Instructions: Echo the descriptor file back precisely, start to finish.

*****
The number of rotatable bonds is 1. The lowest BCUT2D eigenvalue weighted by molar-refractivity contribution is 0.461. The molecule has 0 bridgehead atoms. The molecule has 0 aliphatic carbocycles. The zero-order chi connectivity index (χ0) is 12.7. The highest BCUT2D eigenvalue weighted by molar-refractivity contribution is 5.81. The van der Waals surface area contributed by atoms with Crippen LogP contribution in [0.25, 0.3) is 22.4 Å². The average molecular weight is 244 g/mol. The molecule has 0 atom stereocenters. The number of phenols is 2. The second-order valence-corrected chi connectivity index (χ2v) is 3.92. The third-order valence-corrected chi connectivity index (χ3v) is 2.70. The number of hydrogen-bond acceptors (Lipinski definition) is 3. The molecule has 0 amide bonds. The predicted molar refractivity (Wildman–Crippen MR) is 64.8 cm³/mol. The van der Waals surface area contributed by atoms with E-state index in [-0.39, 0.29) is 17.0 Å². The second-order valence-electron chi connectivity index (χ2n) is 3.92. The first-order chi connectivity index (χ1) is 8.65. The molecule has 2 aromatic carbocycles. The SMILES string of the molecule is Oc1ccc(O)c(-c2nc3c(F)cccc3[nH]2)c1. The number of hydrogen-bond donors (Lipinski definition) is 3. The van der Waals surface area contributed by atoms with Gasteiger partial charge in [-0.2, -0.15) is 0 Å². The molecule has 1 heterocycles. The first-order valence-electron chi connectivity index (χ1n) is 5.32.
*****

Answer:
The number of rotatable bonds is 1. The lowest BCUT2D eigenvalue weighted by molar-refractivity contribution is 0.461. The molecule has 0 bridgehead atoms. The molecule has 0 aliphatic carbocycles. The zero-order chi connectivity index (χ0) is 12.7. The highest BCUT2D eigenvalue weighted by molar-refractivity contribution is 5.81. The van der Waals surface area contributed by atoms with Crippen LogP contribution in [0.25, 0.3) is 22.4 Å². The average molecular weight is 244 g/mol. The molecule has 0 atom stereocenters. The number of phenols is 2. The second-order valence-corrected chi connectivity index (χ2v) is 3.92. The third-order valence-corrected chi connectivity index (χ3v) is 2.70. The number of hydrogen-bond acceptors (Lipinski definition) is 3. The molecule has 0 amide bonds. The predicted molar refractivity (Wildman–Crippen MR) is 64.8 cm³/mol. The van der Waals surface area contributed by atoms with E-state index in [-0.39, 0.29) is 17.0 Å². The second-order valence-electron chi connectivity index (χ2n) is 3.92. The first-order chi connectivity index (χ1) is 8.65. The molecule has 2 aromatic carbocycles. The SMILES string of the molecule is Oc1ccc(O)c(-c2nc3c(F)cccc3[nH]2)c1. The number of hydrogen-bond donors (Lipinski definition) is 3. The van der Waals surface area contributed by atoms with Gasteiger partial charge in [-0.2, -0.15) is 0 Å². The molecule has 1 heterocycles. The first-order valence-electron chi connectivity index (χ1n) is 5.32.